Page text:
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Re: FindMinimum and least square minimization

  • To: mathgroup at
  • Subject: [mg30718] Re: FindMinimum and least square minimization
  • From: Mike Yukish <may106 at>
  • Date: Sat, 8 Sep 2001 02:55:50 -0400 (EDT)
  • Organization: Penn State University, Center for Academic Computing
  • References: <9nam8i$nqd$>
  • Sender: owner-wri-mathgroup at

"Dr J. Satherley" wrote:

> Dear All
> I have a complicated non-linear least square minimization problem. It is to
> fit numerical data to a function that has to be solved using NDSolve at each
> iteration. To do this I have written a function to compute the sum of
> squares between each data point and the value of the function at this point.
> I then use FindMinimum to find the values of the parameters which minimise
> the sum of squares. Mathematica does this very slowly and I want to find a
> more efficient way to do the calculation. To that end I have worked on a
> simple example to assist me with finding improvements, the main one of which
> is to supply the partial derivatives of the function with respect to each
> parameter. However, the example leaves me a little perplexed and I wonder if
> anyone out there can enlighten me on the points I raise below.

An "in general" point I noticed is that, in computing the partials, you have to
do a summation over all of the points in your data. So computing a partial is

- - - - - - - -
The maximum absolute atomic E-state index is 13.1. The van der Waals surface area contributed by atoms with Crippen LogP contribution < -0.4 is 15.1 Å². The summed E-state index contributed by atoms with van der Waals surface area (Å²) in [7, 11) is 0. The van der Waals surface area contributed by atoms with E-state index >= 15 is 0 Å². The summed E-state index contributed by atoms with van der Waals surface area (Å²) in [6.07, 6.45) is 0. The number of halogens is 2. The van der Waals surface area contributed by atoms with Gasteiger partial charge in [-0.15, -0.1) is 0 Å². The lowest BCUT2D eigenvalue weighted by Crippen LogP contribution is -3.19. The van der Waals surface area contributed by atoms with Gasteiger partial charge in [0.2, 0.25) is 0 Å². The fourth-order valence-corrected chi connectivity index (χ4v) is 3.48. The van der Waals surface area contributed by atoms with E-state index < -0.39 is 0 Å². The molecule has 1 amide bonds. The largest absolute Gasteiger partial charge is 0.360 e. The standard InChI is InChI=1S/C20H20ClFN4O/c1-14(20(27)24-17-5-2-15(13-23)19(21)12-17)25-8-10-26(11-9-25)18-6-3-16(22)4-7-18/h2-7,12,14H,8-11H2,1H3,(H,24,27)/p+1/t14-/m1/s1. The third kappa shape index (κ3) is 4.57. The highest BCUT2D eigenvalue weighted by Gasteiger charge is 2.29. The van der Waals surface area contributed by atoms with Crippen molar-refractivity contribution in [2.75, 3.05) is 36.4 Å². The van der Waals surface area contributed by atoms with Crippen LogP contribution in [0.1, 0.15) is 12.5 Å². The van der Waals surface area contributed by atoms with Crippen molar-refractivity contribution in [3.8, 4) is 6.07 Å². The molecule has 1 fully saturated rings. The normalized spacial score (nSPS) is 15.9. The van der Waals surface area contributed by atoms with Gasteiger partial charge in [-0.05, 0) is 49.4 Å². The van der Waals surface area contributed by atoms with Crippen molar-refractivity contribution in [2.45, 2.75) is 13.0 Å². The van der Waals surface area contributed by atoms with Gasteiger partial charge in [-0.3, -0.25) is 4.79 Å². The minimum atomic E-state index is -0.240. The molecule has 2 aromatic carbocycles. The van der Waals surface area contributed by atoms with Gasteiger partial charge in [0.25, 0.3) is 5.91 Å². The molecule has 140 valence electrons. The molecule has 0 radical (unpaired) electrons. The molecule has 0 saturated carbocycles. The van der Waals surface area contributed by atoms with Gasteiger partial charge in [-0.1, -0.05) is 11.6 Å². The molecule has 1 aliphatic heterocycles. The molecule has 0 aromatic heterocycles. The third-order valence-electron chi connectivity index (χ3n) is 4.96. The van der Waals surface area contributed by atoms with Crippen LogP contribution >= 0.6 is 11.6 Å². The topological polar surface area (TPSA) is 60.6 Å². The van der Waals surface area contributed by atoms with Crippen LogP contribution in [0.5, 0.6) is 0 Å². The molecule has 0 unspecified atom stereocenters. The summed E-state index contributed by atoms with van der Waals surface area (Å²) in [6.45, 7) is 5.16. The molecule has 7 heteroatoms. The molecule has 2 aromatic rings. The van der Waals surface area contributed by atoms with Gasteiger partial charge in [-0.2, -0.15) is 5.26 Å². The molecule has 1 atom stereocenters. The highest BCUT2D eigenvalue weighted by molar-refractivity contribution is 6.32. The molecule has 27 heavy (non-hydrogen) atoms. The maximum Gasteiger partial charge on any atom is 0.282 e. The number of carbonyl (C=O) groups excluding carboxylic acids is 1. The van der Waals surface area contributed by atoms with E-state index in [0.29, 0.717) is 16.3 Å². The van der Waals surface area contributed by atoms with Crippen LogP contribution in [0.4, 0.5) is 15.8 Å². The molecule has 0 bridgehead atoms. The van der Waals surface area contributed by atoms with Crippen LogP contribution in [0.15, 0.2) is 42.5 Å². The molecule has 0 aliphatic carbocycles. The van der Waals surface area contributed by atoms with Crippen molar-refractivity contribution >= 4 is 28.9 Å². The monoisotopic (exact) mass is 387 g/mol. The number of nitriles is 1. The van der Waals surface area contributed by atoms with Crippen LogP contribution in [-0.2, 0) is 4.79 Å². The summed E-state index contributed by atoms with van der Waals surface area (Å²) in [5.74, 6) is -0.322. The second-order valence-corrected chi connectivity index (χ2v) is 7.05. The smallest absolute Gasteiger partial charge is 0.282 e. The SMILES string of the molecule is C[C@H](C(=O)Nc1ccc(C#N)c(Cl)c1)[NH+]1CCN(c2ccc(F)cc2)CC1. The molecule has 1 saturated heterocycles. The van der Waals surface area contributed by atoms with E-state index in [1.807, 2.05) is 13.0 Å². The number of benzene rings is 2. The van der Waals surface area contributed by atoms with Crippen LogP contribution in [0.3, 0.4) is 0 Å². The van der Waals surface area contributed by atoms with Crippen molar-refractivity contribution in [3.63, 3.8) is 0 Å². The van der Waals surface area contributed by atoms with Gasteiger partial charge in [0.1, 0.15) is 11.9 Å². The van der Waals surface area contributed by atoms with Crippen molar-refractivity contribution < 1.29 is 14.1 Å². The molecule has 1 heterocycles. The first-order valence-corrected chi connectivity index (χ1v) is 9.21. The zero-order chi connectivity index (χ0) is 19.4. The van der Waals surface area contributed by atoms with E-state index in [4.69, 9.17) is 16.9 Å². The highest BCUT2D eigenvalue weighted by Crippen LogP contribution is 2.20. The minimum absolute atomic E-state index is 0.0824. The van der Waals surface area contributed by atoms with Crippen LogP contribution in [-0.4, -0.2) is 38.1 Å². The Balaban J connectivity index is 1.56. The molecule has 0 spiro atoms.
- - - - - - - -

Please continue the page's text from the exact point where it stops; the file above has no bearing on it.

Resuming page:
probably as expensive as computing the value at a point. This means you are
summing five times total for each iteration.

In computing the partials using a finite differencing, you are computing the
value at five points, which would be close to the same computational load as
when you gave partials. So not much speed up there. You'd get fewer iterations
since the partials directly computed would be more accurate than the one's
calculated with finite differencing, but not much better.

Also, Find Minimum uses a steepest descent algorithm, which generally can be
improved upon.

I would be tempted to do a design of experiments over the set of
parametersa,b,c,d, then build an approximation to Q[ , , ,] and its derivatives,
use that to get the approximate minimum, and use the real deal for the last
little bit.

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